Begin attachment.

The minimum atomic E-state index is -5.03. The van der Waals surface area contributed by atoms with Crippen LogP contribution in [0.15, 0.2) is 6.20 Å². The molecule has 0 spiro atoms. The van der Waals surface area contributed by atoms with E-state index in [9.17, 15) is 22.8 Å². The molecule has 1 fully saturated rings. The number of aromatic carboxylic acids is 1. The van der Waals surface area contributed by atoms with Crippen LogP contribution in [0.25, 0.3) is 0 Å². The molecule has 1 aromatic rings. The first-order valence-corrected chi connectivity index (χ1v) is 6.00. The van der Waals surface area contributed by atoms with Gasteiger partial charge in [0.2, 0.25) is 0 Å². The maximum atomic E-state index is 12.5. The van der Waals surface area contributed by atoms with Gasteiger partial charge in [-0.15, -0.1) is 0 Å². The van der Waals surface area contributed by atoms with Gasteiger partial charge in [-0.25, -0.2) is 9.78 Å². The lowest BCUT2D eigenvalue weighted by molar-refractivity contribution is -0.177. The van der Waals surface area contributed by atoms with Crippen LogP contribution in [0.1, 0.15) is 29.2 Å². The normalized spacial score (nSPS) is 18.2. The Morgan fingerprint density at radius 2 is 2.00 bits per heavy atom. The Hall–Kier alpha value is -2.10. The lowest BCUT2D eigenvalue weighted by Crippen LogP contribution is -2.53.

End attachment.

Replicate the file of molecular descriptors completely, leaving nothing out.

The minimum atomic E-state index is -5.03. The van der Waals surface area contributed by atoms with Crippen LogP contribution in [0.15, 0.2) is 6.20 Å². The molecule has 0 spiro atoms. The van der Waals surface area contributed by atoms with E-state index in [9.17, 15) is 22.8 Å². The molecule has 1 fully saturated rings. The number of aromatic carboxylic acids is 1. The van der Waals surface area contributed by atoms with Crippen LogP contribution in [0.25, 0.3) is 0 Å². The molecule has 1 aromatic rings. The first-order valence-corrected chi connectivity index (χ1v) is 6.00. The van der Waals surface area contributed by atoms with Gasteiger partial charge in [0.2, 0.25) is 0 Å². The maximum atomic E-state index is 12.5. The van der Waals surface area contributed by atoms with Gasteiger partial charge in [-0.15, -0.1) is 0 Å². The van der Waals surface area contributed by atoms with Gasteiger partial charge in [-0.25, -0.2) is 9.78 Å². The lowest BCUT2D eigenvalue weighted by molar-refractivity contribution is -0.177. The van der Waals surface area contributed by atoms with Crippen LogP contribution in [0.1, 0.15) is 29.2 Å². The normalized spacial score (nSPS) is 18.2. The Morgan fingerprint density at radius 2 is 2.00 bits per heavy atom. The Hall–Kier alpha value is -2.10. The lowest BCUT2D eigenvalue weighted by Crippen LogP contribution is -2.53.